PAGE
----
In the case where the cleavage is performed in a vacuum, the process for removing the oxidation layer can be dispensed with. However, in order to perform cleavage in a vacuum, an apparatus for conveying, cleaving, and coating a wafer in a vacuum is necessary. In addition, in order to adapt such an apparatus for mass production, the construction of the apparatus becomes further complex. Nevertheless, a simple internal structure is required for maintaining an ultra-high vacuum. That is, the complex construction of the apparatus for performing the various processing in a vacuum does not satisfy the requirement for maintaining the ultra-high vacuum.

SUMMARY OF THE INVENTION

The object of the present invention is to provide a semiconductor laser device in which non-radiative current generated in a vicinity of a resonator surface is surely reduced, and which is highly reliable and easy to produce.

According to the present invention, there is provided a semiconductor laser device comprising a stack of a plurality of semiconductor layers which include: a substrate; a first cladding layer of a first conductive type, formed above the substrate; an electric-to-optical conversion layer formed above the first cladding layer; and a second cladding layer of a second conductive type, formed above the electric-to-optical conversion layer. In the semiconductor laser device, resonator surfaces are formed at opposite ends of the stack, and an end facet of the electric-to-optical conversion layer at each of at least one of the opposite ends of the stack protrudes outward from the shortest current path between end facets of the first cladding layer and the second cladding layer at the end of the stack through semiconductor layers located between the first cladding layer and the second cladding layer.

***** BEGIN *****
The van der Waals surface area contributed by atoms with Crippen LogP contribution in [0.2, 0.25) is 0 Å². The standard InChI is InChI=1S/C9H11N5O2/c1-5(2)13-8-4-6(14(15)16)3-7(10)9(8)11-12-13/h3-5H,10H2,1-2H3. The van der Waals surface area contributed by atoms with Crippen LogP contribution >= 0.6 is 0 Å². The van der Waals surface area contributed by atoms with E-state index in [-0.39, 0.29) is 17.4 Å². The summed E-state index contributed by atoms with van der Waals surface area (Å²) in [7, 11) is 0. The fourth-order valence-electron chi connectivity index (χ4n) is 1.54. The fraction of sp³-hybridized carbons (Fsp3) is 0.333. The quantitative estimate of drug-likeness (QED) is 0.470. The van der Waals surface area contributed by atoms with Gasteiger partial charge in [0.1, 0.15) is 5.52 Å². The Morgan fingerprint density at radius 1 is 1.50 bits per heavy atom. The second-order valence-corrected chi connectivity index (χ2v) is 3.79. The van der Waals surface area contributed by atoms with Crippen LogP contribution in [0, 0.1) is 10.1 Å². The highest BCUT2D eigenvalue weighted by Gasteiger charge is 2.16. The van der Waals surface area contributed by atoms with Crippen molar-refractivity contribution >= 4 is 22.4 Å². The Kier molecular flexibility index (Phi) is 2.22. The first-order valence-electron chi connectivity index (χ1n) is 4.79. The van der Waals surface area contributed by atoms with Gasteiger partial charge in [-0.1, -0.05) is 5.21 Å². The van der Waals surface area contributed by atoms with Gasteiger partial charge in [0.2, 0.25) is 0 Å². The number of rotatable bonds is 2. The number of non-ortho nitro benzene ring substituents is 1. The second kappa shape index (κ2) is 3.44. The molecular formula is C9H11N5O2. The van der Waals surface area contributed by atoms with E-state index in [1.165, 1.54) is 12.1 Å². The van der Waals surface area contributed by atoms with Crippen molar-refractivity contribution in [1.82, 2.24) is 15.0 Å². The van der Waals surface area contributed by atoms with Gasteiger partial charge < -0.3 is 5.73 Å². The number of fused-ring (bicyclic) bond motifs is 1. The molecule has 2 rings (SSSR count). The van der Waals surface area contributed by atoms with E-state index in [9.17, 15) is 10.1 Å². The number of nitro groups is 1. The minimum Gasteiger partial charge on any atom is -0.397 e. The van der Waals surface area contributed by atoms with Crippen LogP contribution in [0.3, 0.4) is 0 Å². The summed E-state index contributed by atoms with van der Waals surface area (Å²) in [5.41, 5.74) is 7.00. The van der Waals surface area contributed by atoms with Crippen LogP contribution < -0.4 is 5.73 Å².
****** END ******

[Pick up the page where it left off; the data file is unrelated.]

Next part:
In the above construction, carriers flow from the cladding layers into an inside region of the electric-to-optical conversion layer instead of the vicinity of an end facet of the electric-to-optical conversion layer. Therefore, non-radiative current flowing in the vicinity of the end facet can be effectively suppressed, and thus it is possible to prevent degradation of the end facet and achieve high reliability. In addition, the process for forming the resonator surfaces is easier than the processes for producing the conventional semiconductor laser devices in which the aforementioned provision for preventing degradation of end facets is made. Therefore, the manufacturing cost can be reduced by the present invention.